In Statement To Trump, N.J. Mobilizing For Women's March On Washington

NJ.com — December 11, 2016

By Mark Mueller / NJ Advance Media for NJ.com

Just one bus.

Jessi Gottlieb Empestan believed that if she could fill one bus with people from her community to attend the Women's March on Washington next month, she would be doing her part to challenge the tone and rhetoric she said she found so abhorrent during the presidential campaign.

As a Jew and as a woman, as the mother of two ethnically mixed children, as the wife of an immigrant from the Philippines, Empestan said she was appalled by many of President-elect Donald Trump's comments and policy positions on race, gender, religion and immigration.

So she texted a few of her neighbors in South Orange. She put her plan on Facebook.

She filled a bus within hours.

Then another. And another.

Weeks later, Empestan, working with equally motivated women in her area, says she has filled 14 buses and counting from South Orange and Maplewood. With 54 seats each, those coaches alone are expected to ferry 756 people to the Jan. 21 march in Washington D.C.

Since the election, Empestan's experience hasn't been unusual.

Viewing the march as a chance to project both unity and dissatisfaction after a year of vitriol and polarization, grassroots organizers across New Jersey and the nation are rallying women — and in many cases men — to descend on the capital the day after Trump's inauguration.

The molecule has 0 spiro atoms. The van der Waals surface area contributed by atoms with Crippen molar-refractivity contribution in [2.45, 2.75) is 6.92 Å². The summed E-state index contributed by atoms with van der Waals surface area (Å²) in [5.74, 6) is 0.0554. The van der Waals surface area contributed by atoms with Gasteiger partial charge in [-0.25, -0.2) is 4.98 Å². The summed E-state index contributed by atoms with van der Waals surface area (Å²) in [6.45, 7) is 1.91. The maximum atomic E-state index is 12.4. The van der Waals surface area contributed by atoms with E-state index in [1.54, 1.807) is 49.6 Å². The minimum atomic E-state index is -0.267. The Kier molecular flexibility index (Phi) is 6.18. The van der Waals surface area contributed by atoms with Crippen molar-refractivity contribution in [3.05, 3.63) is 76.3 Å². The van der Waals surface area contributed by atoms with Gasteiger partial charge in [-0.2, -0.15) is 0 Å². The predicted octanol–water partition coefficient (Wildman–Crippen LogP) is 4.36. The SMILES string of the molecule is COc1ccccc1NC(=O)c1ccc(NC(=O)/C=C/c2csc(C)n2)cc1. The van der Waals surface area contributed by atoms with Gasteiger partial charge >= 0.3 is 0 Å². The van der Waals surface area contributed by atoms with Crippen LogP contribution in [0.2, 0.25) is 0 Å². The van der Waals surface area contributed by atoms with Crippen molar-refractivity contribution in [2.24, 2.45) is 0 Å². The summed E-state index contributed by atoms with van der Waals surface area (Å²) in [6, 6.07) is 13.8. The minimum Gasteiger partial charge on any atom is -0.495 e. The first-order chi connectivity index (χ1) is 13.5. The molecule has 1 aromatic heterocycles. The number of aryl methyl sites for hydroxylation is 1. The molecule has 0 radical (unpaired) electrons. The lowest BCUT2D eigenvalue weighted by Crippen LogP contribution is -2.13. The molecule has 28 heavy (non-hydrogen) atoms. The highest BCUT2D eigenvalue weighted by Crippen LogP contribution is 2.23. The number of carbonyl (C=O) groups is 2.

Some 140,000 people have said on the official Women's March on Washington Facebook page they plan to make the trip. An additional 229,000 said they were interested in attending.

If those numbers bear out or grow, it would be among the largest demonstrations in Washington in several years.

A satellite rally has been planned for the same day at the Statehouse in Trenton to accommodate those unable to travel to Washington. Other satellite rallies are planned around the country.

Empestan, 40, a corporate attorney, said she felt compelled to act after looking to her own family.

Her son by adoption is African-American and Hispanic. Her daughter is Jewish and Filipino.

"My daughter is 5, and she asks a lot of questions about what she hears at school and on the playground," Empestan said. "And she's afraid that the president of the United States is going to hurt her."

Empestan also considered the sweep of history, wondering about those who did not speak up for civil rights in the Jim Crow era or who stood by while Jews were killed during the Holocaust.

While not comparing the president-elect to Hitler, she said the racial animus stirred by Trump, with his references to Mexicans as rapists and his proposal to ban some Muslim immigrants, mirrored the rhetoric that gave rise to the Nazi party in Germany.

"I couldn't stand by to let history judge me about not speaking up," Empestan said. "I'm hearing from friends across the country who are also arranging a way to travel and finding a way to stand up and say in the face of this much darkness, we are going to light as many candles as possible."

New Jersey's transportation coordinator, Felicity Crew, said organizers are trying to spread the word the march is open to all, including Republicans who voted for Trump.

"It's not just a march for women," said Crew, 35, also of South Orange. "There are definitely men going. People of all gender identities are welcome. People from all sides of the political spectrum are welcome. It's about positivity, not negativity. It's very specifically not an anti-Trump rally."